Moon checked with the locals at the bar, made some new friends, and got some tips about the area. We met a man from 3 Sheeps Brewing in Sheboygan, Wisconsin. He was traveling around the lake, sampling beers, meeting people. He gave us a bottle of 3 Sheeps beer to enjoy later and headed out the door, conducting his own research, no doubt. I liked the Northern Trippin’. Curt liked Rockford and Heart Full of Napalm. We agreed that Burn the Witch was really good too. Our bartender, David, was great and we could have stayed much longer, but we had two more stops. We crossed Lake Street and walked into Transient Artisen Ales.

Checking out Transient. Photo by Melissa Mullins-Migschke (Moon).

Transient had a casual vibe. There’s no kitchen. Dogs rest here and there with their owners. It’s like sitting in a cool garage with your friends. Curt felt at home. Transient had seven beers on tap available in five, ten, and 16 ounce pours. The Mutual Aberration, a wild rice saison, had a great flavor. I don’t know what makes a biere de garde a biere de garde, but I tend to like them. So, I got one without sampling it first. Curt went with the Mosaic hopped extra pale ale, Refraction. A garage door opened onto a sidewalk café where patrons soaked up the sun. We sipped our beers, enjoying the hip music and the cool summer breeze that floated in. We felt very relaxed, but had to continue our journey. A half-mile away, back on the old Red Arrow Highway, we saw the sign for Haymarket Brewing.

The building was unlike any other brewery. Was it a former credit union, or dentist office? Nope. It was a former state police post. Stainless steel tanks filled with fermenting beer stood where the jail cells once were. Curt cringed at the thought. Jail cells make him queasy.We bellied up to the bar. It’s a large open space and 3 overhead doors opened onto a patio where people played bags. White subway tiles adorned several walls. The list of beers on the wall ran from left to right, light beers to dark beers, 16 in total. It’s a simple design that makes it easy to choose a beer. We ordered three flights plus an extra five ouncer, giving us a taste of each and every one.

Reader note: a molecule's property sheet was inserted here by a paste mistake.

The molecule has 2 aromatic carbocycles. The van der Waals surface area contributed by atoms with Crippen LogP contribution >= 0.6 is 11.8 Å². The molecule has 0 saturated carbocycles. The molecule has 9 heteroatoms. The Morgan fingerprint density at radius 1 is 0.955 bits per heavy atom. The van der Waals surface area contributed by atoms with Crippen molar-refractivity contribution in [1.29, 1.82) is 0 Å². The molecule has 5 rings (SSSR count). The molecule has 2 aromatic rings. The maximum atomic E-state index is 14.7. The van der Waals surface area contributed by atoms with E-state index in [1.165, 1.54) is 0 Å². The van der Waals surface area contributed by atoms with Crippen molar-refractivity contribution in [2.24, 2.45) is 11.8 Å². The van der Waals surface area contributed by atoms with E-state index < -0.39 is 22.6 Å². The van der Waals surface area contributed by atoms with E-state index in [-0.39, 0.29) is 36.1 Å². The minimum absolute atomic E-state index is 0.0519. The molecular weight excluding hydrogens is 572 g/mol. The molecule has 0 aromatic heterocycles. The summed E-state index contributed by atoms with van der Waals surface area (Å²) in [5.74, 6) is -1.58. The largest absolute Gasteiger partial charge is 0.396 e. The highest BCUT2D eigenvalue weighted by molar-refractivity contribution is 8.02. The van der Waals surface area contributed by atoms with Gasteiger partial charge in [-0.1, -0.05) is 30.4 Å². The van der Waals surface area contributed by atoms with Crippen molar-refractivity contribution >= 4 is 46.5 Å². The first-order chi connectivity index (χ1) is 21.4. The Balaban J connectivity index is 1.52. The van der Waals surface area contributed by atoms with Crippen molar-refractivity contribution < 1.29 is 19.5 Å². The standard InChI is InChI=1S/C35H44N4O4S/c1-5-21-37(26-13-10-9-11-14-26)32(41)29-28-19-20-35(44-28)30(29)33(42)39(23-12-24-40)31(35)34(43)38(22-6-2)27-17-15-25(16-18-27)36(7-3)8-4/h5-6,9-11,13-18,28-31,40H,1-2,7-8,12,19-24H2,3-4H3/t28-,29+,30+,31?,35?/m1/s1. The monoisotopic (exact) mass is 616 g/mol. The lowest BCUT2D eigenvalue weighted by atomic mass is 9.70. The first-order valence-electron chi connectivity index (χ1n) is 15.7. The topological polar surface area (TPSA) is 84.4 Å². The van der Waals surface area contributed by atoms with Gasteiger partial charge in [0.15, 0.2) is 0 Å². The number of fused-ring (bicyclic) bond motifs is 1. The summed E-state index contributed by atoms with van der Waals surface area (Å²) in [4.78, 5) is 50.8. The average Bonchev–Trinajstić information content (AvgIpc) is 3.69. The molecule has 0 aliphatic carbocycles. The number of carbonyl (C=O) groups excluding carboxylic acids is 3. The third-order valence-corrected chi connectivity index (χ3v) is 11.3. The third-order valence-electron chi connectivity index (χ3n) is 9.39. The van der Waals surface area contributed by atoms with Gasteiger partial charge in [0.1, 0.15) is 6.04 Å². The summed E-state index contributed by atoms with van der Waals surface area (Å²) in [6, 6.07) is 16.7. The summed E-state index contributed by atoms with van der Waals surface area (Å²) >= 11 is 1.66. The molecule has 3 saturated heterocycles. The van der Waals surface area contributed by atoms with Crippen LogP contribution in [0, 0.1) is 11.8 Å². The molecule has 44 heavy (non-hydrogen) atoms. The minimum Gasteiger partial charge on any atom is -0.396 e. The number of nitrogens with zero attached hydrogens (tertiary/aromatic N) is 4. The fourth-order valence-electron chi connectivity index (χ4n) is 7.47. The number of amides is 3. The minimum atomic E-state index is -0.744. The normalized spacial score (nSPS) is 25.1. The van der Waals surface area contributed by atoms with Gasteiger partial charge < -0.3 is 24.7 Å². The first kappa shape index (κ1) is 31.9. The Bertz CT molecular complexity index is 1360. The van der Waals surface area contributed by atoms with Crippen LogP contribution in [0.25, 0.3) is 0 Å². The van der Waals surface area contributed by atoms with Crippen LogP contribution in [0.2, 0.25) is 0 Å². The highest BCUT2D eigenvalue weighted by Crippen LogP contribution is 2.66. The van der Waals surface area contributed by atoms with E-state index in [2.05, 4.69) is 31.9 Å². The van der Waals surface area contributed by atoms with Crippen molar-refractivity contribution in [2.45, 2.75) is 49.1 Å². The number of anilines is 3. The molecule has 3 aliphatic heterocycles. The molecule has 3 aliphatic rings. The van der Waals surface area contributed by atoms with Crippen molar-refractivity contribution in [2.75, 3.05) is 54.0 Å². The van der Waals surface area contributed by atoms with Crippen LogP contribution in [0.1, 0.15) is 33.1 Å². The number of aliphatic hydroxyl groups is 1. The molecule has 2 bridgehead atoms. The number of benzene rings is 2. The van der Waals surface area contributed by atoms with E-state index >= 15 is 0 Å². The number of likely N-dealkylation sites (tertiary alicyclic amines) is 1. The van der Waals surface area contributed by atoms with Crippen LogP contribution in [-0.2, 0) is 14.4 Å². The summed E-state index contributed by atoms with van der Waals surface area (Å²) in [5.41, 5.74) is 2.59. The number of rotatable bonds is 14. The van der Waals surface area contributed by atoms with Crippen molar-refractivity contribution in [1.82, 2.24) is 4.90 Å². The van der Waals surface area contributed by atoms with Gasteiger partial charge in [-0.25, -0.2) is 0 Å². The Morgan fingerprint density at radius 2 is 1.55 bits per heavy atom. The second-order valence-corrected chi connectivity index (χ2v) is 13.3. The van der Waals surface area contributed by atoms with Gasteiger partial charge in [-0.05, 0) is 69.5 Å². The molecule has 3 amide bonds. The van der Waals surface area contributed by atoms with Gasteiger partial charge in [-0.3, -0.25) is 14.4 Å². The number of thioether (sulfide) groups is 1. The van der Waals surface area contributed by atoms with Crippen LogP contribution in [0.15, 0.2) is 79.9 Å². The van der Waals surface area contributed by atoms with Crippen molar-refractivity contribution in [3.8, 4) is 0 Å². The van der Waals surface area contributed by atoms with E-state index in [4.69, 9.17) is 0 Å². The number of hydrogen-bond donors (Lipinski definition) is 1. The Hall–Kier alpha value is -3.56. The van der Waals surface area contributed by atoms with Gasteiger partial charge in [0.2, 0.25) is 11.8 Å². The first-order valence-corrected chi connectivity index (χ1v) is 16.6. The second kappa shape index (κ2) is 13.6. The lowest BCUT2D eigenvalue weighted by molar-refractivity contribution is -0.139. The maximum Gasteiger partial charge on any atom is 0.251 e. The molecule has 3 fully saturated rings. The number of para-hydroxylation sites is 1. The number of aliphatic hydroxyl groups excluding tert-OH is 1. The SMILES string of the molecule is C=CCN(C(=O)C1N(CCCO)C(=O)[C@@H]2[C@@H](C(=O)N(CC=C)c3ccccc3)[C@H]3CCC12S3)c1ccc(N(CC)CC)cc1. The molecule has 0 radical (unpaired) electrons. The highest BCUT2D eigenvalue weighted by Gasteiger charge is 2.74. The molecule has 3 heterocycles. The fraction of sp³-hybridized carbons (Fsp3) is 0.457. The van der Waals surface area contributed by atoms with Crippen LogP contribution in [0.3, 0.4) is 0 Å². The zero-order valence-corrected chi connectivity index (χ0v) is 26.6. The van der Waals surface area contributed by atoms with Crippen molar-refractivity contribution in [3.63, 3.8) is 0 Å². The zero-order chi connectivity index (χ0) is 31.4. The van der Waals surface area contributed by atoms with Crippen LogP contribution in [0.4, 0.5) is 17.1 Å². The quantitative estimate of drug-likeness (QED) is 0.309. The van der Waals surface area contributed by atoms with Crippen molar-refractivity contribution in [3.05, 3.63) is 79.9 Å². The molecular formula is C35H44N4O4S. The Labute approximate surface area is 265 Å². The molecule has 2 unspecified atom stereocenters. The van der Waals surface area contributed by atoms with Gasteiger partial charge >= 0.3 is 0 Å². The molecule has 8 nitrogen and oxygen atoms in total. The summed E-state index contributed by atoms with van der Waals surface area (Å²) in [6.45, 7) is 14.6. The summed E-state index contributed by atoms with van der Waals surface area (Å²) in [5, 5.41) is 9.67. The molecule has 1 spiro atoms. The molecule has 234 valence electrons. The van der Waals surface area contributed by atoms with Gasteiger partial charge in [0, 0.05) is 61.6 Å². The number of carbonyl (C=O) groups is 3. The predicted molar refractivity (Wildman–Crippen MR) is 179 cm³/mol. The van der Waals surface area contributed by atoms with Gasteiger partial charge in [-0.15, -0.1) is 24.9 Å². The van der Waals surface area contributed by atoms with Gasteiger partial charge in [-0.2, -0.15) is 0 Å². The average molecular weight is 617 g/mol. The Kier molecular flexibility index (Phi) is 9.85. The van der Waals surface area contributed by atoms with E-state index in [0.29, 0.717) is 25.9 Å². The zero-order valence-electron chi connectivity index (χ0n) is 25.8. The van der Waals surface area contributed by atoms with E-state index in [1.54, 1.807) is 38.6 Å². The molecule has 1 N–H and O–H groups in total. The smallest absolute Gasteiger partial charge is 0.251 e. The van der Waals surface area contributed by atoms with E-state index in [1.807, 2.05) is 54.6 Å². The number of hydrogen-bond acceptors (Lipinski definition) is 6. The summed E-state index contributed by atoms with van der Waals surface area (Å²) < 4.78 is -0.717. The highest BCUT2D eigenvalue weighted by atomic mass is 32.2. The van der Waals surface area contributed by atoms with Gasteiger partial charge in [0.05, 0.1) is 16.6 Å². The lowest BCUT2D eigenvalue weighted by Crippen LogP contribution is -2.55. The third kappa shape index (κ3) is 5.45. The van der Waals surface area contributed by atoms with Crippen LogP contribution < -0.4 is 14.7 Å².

Behind the bar was a turntable and a collection of vinyl records—Foo Fighters, Sublime, Traffic. Traffic, yes! We put in a request and our bartender spun a record for us. Moon ordered a grilled cheese sandwich and fell in love with the broccolini that came with it. There is no tipping allowed, but they gladly accept donations to local charity. Most of their beers were hop heavy, putting Curt in heaven. He favored The Defender, a hoppy imperial stout, and I really liked Mathias, a hoppy citrusy beer. They were among the strongest beers on tap there, weighing in at 9% and 8% alcohol by volume. Our research had grown hazy, but we enjoyed every drop. It was time to go and we were lucky we had Moon to drive us.

On the ride back home, we sized up our adventure. It had been a good day. It’s hard to beat drinking good beer with good friends, enjoying life. We had a lot of delicious beers. Tapistry, Transient, and Haymarket are all unique and you can have a good time at each place. We sure did. Did we discover the best beer? “I think we need to conduct further research,” Curt said, “in the name of science, of course.”

Of course.

The crew: Moon, Matt and Curt


Don’t miss out on stories like this! Sign up for the Dig the Dunes newsletter today!

Feature photo by: Melissa Mullins-Mischke.



Recent Posts

See All
bottom of page